A long time ago during my very first professional job at an ad agency, the CEO made a not-so-profound statement that sticks with me to this day. He said one of the most important things that advertising professionals must do is cover their ass. This of course is sage advice in any industry, but especially so in advertising and marketing where performance is open to wide-ranging speculations if not measured and documented. A superb way to accomplish this creed is to conduct quarterly business reviews (QBRs).
Although not a new concept, QBRs are a smart discipline to adopt, and when done correctly, they’re pivotal to proving successes, highlighting areas for improvement and removing skepticism that can bog down beneficial creativity and innovation. They can also help form tighter bonds between internal departments such as sales, marketing and IT by providing transparency and data-driven insights with regard to processes, people and technology.
As the name implies, QBRs are a time to review, with internal teams, the progress made during the previous quarter. The structure of a QBR is the crucial determining factor to the wild success or dismal failure of your meeting. Here are some tips on structuring a successful meeting and presentation for your QBR.
- Invite all the appropriate stakeholders (more and more often, marketers will want to have reps from sales and IT present at the table). Only include those who will give or receive value from the meeting. Avoid including those who don’t have a clear connection to the results being reviewed; they can take up valuable time with questions and steer the meeting off track.
- Have a structured agenda focused on quarterly goals/objectives and performance measurement. Try to stay on topic, allowing tangential discussions to be addressed after the meeting. Your colleagues will appreciate the focus and sensitivity to their busy schedules
- Keep the meeting within 30-60 minutes — anything longer than this will likely cause the meeting to stray from the agenda.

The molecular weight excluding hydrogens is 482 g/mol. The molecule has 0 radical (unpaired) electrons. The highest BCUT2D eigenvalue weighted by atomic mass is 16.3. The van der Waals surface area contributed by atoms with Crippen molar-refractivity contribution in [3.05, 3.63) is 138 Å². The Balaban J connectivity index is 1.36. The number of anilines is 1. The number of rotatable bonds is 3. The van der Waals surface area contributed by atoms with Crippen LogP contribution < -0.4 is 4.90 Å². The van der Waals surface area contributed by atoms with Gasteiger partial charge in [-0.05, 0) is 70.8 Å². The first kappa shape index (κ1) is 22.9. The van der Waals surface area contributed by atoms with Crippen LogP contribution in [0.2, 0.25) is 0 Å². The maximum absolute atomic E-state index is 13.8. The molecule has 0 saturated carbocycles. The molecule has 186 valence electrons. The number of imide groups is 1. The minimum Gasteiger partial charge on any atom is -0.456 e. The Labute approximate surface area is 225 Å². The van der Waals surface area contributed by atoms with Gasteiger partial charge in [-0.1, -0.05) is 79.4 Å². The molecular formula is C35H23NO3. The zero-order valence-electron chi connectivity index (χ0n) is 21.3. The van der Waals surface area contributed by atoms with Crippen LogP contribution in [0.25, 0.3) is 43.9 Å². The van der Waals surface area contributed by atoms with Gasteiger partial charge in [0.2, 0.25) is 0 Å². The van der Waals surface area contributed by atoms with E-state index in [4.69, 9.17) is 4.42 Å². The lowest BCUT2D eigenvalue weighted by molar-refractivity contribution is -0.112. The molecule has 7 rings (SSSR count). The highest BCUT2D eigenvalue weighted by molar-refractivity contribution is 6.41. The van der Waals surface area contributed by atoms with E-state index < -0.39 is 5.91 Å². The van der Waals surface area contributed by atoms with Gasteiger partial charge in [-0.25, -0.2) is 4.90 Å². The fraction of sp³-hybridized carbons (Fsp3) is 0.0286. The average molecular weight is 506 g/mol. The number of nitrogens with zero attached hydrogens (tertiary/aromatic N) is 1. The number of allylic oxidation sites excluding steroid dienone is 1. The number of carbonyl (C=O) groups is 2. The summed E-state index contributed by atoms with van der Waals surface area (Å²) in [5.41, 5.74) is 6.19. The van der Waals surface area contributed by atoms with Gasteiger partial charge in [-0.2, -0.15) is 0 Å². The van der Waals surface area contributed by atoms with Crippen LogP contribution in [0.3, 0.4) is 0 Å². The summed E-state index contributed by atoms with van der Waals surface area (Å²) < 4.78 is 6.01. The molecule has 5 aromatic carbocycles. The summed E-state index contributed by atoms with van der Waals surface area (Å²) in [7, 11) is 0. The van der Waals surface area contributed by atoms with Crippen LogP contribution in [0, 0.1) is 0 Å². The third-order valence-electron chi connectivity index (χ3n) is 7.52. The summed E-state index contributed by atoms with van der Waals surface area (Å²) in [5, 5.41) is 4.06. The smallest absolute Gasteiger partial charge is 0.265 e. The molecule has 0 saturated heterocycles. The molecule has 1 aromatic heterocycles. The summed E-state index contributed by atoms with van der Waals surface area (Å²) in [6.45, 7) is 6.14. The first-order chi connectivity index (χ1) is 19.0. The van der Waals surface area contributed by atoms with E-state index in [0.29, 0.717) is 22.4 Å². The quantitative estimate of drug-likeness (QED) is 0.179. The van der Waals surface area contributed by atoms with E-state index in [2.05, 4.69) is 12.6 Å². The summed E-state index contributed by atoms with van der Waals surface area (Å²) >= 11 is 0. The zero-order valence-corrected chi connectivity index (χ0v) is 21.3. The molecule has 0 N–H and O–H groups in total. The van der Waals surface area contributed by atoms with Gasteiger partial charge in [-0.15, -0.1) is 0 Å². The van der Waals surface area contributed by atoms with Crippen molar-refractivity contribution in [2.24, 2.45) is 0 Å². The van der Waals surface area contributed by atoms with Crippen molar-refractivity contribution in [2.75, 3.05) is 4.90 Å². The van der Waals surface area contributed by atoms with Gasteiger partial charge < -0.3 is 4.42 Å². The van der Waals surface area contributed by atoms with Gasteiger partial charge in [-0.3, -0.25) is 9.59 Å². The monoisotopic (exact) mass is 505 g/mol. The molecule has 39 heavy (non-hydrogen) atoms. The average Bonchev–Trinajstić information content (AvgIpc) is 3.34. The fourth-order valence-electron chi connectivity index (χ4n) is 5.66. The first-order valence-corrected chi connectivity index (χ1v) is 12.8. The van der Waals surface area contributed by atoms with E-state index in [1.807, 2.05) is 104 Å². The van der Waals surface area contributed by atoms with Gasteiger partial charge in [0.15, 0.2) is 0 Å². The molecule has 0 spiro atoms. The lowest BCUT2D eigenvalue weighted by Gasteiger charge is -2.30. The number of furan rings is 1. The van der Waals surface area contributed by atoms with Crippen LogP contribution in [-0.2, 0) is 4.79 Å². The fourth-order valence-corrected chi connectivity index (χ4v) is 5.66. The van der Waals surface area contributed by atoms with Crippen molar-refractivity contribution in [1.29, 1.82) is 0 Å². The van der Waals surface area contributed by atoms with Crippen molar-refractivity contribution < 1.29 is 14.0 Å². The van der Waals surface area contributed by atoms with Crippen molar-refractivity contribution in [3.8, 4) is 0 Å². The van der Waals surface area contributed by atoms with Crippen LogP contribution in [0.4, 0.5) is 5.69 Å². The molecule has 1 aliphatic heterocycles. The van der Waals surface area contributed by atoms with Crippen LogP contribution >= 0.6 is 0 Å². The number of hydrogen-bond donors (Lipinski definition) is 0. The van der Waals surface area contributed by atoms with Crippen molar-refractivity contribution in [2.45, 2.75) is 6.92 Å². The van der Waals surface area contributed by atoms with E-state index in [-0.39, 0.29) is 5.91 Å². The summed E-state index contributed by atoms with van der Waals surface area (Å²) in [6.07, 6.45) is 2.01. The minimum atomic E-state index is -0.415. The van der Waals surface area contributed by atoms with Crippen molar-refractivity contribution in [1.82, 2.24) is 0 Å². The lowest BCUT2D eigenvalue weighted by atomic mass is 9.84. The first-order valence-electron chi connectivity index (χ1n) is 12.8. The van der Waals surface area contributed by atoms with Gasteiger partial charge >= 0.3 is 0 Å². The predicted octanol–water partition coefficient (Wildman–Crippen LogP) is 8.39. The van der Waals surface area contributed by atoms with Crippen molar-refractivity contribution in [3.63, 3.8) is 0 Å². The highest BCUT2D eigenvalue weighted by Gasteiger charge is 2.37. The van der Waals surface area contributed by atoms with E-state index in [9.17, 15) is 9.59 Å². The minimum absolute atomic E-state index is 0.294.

- Focus on analyzing and discussing the metrics that matter for your organization (whether they be lead volume, conversion rates, customer engagement, etc.), jotting down actionable insights and potential strategies/tactics for program optimization.
- Review the quarterly goals; i.e., what your organization set out to achieve. Use specific language based on measurable achievements, such as pipeline revenue, total leads volume, MQL to SQL conversion rates, etc.
- Map results back to their sources (media, company website, live events, etc.). Understanding where your successes and failures came from is essential to smart optimization and also demonstrates wise campaign management.
- Identify all the winners and losers. This goes beyond media sources and into content, channels and marketing methods — the more you track the better. This data is crucial for making educated decisions for future programs that will yield optimal results.
- State your action plan (next steps) so everyone is clear on the process. This is an opportunity to delegate action items and responsibility. Gathering results is often a team effort. Let your peers know if, for example, you require more feedback on revenue generated or how long sales will nurture a prospect.
QBRs Force Transparency and Accountability
The value of conducting a review process is realized in multiple ways. Ultimately, it provides us with the information and direction needed to improve results. Just as important, however, it delivers transparency to stakeholders so everyone has visibility into the results and insight regarding the paths that led there. Moreover, it also makes us accountable for putting more “skin in the game.” Accountability forces us to own our marketing program outcomes. With the data available to marketers today, there’s no excuse for shying away from this responsibility.
There really hasn’t been a better time to perform meaningful QBRs. New marketing technology enables us to better track, measure, analyze and adjust programs based on real-time data. Even if you’re not currently utilizing marketing technology to monitor the complete buyer’s journey from first customer experience to purchase, and all the interactions in between, measure what you can and aim to improve. Your efforts will be appreciated by your peers and can help make a case for implementing the technology needed to make smarter decisions and improve results.